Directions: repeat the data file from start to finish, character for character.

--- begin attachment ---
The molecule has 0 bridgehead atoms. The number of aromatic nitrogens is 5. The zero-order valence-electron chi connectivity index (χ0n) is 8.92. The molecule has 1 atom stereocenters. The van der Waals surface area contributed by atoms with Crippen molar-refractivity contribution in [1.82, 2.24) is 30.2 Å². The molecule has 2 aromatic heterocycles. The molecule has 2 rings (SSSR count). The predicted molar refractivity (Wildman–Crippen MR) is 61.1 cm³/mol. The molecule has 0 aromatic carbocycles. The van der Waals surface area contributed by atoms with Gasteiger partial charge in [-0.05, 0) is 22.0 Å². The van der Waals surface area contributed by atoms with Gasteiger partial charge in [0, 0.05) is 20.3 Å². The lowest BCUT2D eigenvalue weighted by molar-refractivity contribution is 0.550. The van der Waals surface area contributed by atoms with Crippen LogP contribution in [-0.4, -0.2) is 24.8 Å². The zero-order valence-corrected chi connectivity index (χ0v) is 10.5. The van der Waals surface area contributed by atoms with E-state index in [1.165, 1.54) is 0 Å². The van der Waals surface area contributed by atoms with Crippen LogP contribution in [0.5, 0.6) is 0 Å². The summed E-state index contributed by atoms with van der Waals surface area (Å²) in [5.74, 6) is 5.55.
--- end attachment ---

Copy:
The molecule has 0 bridgehead atoms. The number of aromatic nitrogens is 5. The zero-order valence-electron chi connectivity index (χ0n) is 8.92. The molecule has 1 atom stereocenters. The van der Waals surface area contributed by atoms with Crippen molar-refractivity contribution in [1.82, 2.24) is 30.2 Å². The molecule has 2 aromatic heterocycles. The molecule has 2 rings (SSSR count). The predicted molar refractivity (Wildman–Crippen MR) is 61.1 cm³/mol. The molecule has 0 aromatic carbocycles. The van der Waals surface area contributed by atoms with Gasteiger partial charge in [-0.05, 0) is 22.0 Å². The van der Waals surface area contributed by atoms with Gasteiger partial charge in [0, 0.05) is 20.3 Å². The lowest BCUT2D eigenvalue weighted by molar-refractivity contribution is 0.550. The van der Waals surface area contributed by atoms with Crippen LogP contribution in [-0.4, -0.2) is 24.8 Å². The zero-order valence-corrected chi connectivity index (χ0v) is 10.5. The van der Waals surface area contributed by atoms with E-state index in [1.165, 1.54) is 0 Å². The van der Waals surface area contributed by atoms with Crippen LogP contribution in [0.5, 0.6) is 0 Å². The summed E-state index contributed by atoms with van der Waals surface area (Å²) in [5.74, 6) is 5.55.